Here, Sleight states in his affirmation that, based on the evidence from the facts put forth in the Complaint, the officers detained and questioned Plaintiff because someone had telephoned Defendant to report alleged misconduct by Plaintiff, and, further, because the officers had evidence that a person matching Plaintiff's description had been involved in criminal activity earlier that day. (Sleight's Declaration, ¶ 8.) Defendant argues that these factual assertions, if proven, would constitute probable cause for the officers to lawfully detain Plaintiff, supporting its affirmative defense theory. Although Defendant does not provide independent evidence to support these defenses, this Court finds that these factual assertions contain the requisite "hint of a suggestion," Moldwood Corp. V. Stutts, 410 F.2d 351, 352 (5th Cir. 1969), of a valid factual dispute that would "give the fact-finder a determination to make," Am. Alliance Ins. Co., 92 F.3d at 61. Noting that this factor should be construed generously, this Court finds that Defendant's allegations, although somewhat general, are adequate to meet the meritorious defense criterion for setting aside the default. United States v. Gallina, No. 97-CV-5532, 2007 WL 6180680, *6 (E.D.N.Y. Nov. 20, 2007) (citing State St. Bank & Trust Co. v. Inversions Errazuriz Limitada, 374 F.3d 158, 169 (2d Cir. 2004)). Therefore, this Court concludes -- without passing on the merits -- that Defendant has raised the possibility of a meritorious defense for purposes of setting aside default under Rule 55(c).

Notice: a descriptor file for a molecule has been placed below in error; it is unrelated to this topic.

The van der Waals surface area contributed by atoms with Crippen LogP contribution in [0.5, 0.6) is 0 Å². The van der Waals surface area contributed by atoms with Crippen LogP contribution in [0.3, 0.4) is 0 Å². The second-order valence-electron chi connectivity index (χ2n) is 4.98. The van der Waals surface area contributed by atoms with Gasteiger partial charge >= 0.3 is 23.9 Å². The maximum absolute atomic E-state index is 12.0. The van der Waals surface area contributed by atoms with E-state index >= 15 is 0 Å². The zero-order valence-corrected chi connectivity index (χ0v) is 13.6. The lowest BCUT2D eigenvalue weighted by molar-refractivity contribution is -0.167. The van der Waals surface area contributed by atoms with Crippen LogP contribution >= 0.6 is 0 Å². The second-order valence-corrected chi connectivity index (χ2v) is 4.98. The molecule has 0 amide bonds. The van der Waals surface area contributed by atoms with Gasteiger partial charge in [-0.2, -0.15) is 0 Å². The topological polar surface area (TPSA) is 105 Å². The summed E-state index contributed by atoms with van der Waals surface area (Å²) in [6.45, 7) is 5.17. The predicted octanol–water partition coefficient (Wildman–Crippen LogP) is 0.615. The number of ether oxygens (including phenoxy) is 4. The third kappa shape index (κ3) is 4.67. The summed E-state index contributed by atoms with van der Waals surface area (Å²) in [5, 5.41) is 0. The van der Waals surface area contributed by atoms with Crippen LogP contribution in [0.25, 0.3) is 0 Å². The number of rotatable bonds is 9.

3. Prejudice to Non-Defaulting Party

Finally, setting aside the entry of default will not prejudice Plaintiff, and Plaintiff concedes as much. (Plaintiff's Response, Docket No. 8., p. 4.) This factor therefore weighs in favor of setting aside default.


Accordingly, in light of the strong preference for resolving disputes on the merits, and given this Court's findings that (1) Defendant's conduct was not willful, (2) Defendant raises a possible meritorious defense, and (3) Plaintiff is not prejudiced, this Court will grant Defendant's Motion to Set Aside Default pursuant to Rule 55(c).


IT HEREBY IS ORDERED, that Defendant's Motion to Set Aside Default (Docket No. 5) is GRANTED.

FURTHER, that the Clerk of the Court is directed to vacate the entry of default. (Docket No. 6).

FURTHER, that Defendant shall file an Answer or otherwise respond to the Complaint within 21 days of the filing date of this Decision and Order.


William M. Skretny